• Annemarie Taylor

Hawkesbury Library opens page on faster borrowing

Hawkesbury Library Service has just completed a new project to equip 111,000 library items with Radio Frequency Identification (RFID) tags, making it easier and faster for library visitors to borrow.

RFID tracking on books means more time for reading


The move will also increase staff efficiency, enabling the library to modernise circulation equipment, checkout stations and security gates.

Each library item now has a microchip containing all of the information about the item and its issuing conditions. The library member takes the items they wish to borrow to the self-loan machine which scans the items, loans them to the borrower and prints out a receipt with the return date.

For library borrowers it means you can now place multiple items together in a stack on the self-loan machine and it reads all microchips without having to scan each item individually. This creates a faster and more efficient borrowing experience for the library patron, says Hawkesbury Council.

It also brings Hawkesbury Library Service up to speed with the latest standards in library practices and technology. This new faster system replaces the previous barcode reading system.

During the COVID-19 closure, Hawkesbury Library Service staff worked to prepare the library for RFID.

RFID technology enables a more efficient inventory, security and circulation system.

The RFID technology represents no threat to privacy, says Hawkesbury Council. The nine barcode number identifies the item and no bibliographic information will be on the tag. The security component will tell if the item is checked out or not. The RFID tags on library material can only be deciphered within 100 centimetres of the library RFID reader.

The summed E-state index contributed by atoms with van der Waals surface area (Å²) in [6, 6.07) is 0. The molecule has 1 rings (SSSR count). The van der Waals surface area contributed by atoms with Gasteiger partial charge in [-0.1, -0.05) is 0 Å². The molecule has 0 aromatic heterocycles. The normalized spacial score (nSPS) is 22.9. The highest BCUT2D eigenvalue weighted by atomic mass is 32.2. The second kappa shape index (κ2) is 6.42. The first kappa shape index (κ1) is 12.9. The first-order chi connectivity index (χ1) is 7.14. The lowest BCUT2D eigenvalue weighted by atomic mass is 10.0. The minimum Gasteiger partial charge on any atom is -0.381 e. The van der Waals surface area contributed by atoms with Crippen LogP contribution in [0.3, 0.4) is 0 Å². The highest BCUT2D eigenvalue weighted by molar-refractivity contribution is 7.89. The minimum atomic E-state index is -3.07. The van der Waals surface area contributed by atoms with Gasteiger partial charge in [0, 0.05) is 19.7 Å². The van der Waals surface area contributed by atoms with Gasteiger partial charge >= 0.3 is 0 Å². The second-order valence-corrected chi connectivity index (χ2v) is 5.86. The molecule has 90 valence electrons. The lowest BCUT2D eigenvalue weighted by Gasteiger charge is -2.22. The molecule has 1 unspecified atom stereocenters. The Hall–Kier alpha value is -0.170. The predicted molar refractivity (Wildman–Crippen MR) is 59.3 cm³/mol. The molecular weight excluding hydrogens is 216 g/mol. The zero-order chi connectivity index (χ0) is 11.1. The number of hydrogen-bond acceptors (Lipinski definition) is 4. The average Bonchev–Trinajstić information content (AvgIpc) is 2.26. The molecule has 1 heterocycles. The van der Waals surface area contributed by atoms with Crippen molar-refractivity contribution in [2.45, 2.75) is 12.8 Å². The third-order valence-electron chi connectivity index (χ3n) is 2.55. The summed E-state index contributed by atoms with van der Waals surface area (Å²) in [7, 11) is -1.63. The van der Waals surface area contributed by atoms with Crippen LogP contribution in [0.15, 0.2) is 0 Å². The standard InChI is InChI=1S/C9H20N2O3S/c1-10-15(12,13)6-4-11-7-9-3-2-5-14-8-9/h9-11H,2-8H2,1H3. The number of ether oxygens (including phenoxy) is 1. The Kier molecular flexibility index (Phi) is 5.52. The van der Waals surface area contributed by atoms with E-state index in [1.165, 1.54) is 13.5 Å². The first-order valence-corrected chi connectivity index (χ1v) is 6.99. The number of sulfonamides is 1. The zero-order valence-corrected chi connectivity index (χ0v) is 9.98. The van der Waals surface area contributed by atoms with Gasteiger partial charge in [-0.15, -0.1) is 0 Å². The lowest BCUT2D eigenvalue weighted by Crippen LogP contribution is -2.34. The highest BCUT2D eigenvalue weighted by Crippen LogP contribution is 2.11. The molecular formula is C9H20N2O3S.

RFID technology means quicker library borrowing


RFID combines circulation and security deactivation into one process, so staff can process materials far more efficiently and accurately.

To return books and other library items library visitors place the item in the new return chutes inside each of the libraries – Windsor and Richmond - and the items are automatically returned from the visitor’s card. This means you no longer need to wait for staff to return the items.

The saved time will allow staff to provide even better customer service, says Hawkesbury Council. The after-hours return chutes outside Hawkesbury Central and Richmond Branch Libraries are still available 24 hours a day, seven days a week.

The project was funded through a Library Infrastructure Grant from the NSW State Government to improve technology services.

If you are not a library member it is free and easy to join.

You can join online at https://aurora.hawkesbury.nsw.gov.au/library/Join.aspx or by visiting Hawkesbury Central Library, 300 George Street, Windsor or Richmond Branch Library, 29 West Market Street, Richmond.


Picture credit: Silversalt Photography

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